Table talk

It's a tiny bar that Table has, but it’s big enough to belly up to. Table has an extensive wine list, a selection of “tastes” that deserve a look and an array of larger-than-tastes-but smaller-than-entrees plates, including a selection of house-cured meats and artisanal cheeses.

Chef/owner Jacob Sessoms, chef Matthew Dawes and Jeremy Hardcastle always have some sort of long-cure charcuterie doing its thing in dedicated coolers. Frequent projects include traditional Italian salamis or the French-style saucisson sec. The crew is currently developing their version of country-style ham. Short-cure items made at Table include various patés and hot dogs and, while you can't sample the hot dogs on the charcuterie board, they do appear as corn dogs on the menu at Sessoms' other restaurant, Tod's Tasties on Montford Avenue.

The reasons that Table creates charcuterie are many, says Sessoms. "As cooks, it's kind of a logical progression," he says. “We don't want to do the same thing day in and day out, and it's kind of a challenge to go beyond the comfort realm. And obviously, it's trendy across the country now — it's part of the farm-to-table, whole animal consumption, nose-to-tail eating," he explains. And finally, "Not only was it born out of culinary tradition, it was born out of a way to save money," he says. And every restaurant owner likes to save a little money while still selling something delicious.

Sessoms and company hope to eventually build a kitchen exclusively for charcuterie retail and wholesale. "It would just take the time and energy to build the facility," he says.

At just over $10, Table's charcuterie board is an opportunity for guests to sample some of what the restaurant has to offer without committing to an entire meal. "For the general public, it’s a good way to come sit at the bar and have a cocktail and a meat board and see Table at an inexpensive rate," says Sessoms. Table is located at 48 College St. and will be open Christmas Eve, but not Christmas.

Munching at the Junction

The Junction in the River Arts District makes for a great escape any time (though do note that the restaurant/bar will be closed both Christmas Eve and Christmas). 

The Junction has fantastic seasonal cocktails and a menu that focuses on updated classics — chef Camp Boswell's favorite dish along this vein being the sweet tea-brined and fried Ashley Farms chicken served with caramelized onion gravy. Speaking of updated classics, Boswell runs various charcuterie items on the menu such as a cured and smoked pork belly, house sausages and other bites that require a shorter curing time.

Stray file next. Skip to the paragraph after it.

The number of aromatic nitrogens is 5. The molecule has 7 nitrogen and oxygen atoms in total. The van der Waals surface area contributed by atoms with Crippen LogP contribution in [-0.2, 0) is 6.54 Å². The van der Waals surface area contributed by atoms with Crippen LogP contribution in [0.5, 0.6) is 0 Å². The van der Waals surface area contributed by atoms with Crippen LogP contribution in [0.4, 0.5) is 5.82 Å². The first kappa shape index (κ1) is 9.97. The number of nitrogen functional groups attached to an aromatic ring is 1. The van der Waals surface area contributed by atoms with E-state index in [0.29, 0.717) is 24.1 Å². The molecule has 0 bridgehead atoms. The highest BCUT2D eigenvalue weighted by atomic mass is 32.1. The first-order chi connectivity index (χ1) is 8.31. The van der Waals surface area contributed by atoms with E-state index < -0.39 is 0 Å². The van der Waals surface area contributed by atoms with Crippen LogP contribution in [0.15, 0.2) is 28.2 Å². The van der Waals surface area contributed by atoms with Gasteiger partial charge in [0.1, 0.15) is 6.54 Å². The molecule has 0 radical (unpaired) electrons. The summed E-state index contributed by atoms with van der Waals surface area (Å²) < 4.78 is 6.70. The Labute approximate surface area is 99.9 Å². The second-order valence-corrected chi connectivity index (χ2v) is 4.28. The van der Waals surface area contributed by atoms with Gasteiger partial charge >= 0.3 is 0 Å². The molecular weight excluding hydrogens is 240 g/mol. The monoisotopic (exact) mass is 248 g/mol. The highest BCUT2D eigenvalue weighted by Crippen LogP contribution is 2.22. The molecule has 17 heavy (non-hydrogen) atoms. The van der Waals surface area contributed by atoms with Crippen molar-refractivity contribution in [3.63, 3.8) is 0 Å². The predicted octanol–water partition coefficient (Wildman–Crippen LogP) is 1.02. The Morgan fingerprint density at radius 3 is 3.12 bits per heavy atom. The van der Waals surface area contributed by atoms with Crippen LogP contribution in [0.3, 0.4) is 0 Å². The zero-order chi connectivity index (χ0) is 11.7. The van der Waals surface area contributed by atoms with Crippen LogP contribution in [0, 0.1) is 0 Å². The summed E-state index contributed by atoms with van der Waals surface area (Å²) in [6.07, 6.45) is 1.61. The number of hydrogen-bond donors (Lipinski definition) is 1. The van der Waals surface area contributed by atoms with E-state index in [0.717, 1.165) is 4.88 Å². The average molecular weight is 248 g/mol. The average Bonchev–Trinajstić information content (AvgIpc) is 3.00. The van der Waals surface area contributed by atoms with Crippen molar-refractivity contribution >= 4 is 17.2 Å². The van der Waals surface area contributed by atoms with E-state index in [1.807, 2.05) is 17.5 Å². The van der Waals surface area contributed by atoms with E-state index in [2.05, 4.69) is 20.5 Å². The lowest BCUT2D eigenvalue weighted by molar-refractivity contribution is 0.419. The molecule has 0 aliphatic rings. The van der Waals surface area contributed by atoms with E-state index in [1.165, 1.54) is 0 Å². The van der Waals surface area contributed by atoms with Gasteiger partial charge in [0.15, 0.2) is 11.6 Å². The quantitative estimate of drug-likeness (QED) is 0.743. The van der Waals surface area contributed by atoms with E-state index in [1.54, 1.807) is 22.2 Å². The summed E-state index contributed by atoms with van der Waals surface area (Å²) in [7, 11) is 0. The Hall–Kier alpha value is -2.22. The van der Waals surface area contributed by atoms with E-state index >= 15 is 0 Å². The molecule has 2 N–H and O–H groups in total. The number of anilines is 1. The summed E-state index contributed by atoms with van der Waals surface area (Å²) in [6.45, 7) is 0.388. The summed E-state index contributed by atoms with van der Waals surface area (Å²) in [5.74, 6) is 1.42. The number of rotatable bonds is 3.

With the upcoming changes to the Junction’s winter hours — no more lunch, but Saturday and Sunday brunch starting early next year — Boswell will have time to focus on more elaborate charcuterie items. He was first exposed to the art in earnest when he worked for Chris Hastings, the chef/owner of Hot & Hot Fish Club Birmingham, Ala. and a two-time James Beard Award finalist. "We had everything from duck prosciutto to pickled beef tongue, all sorts of different pickles, all kinds of smoked meat and sausages," Boswell says.

And why does he spend his time making such things? "For me, charcuterie is just interesting. It's such an old art form that basically evolved out of necessity," he says. "This was what people were using back before refrigeration existed; this was their method of preserving their meats and foods to make them last longer." Also, Boswell says, it's gratifying to utilize atypical cuts and prepare them in ways beyond sautéing, grilling and roasting. "It's just something new that a lot of people don't have experience with," he says.

That's part of the art of cooking, anyway; taking something with classic roots and making it new. 348 Depot St.,

— Send your food news and story ideas to


Before you comment

The comments section is here to provide a platform for civil dialogue on the issues we face together as a local community. Xpress is committed to offering this platform for all voices, but when the tone of the discussion gets nasty or strays off topic, we believe many people choose not to participate. Xpress editors are determined to moderate comments to ensure a constructive interchange is maintained. All comments judged not to be in keeping with the spirit of civil discourse will be removed and repeat violators will be banned. See here for our terms of service. Thank you for being part of this effort to promote respectful discussion.

Leave a Reply

To leave a reply you may Login with your Mountain Xpress account, connect socially or enter your name and e-mail. Your e-mail address will not be published. All fields are required.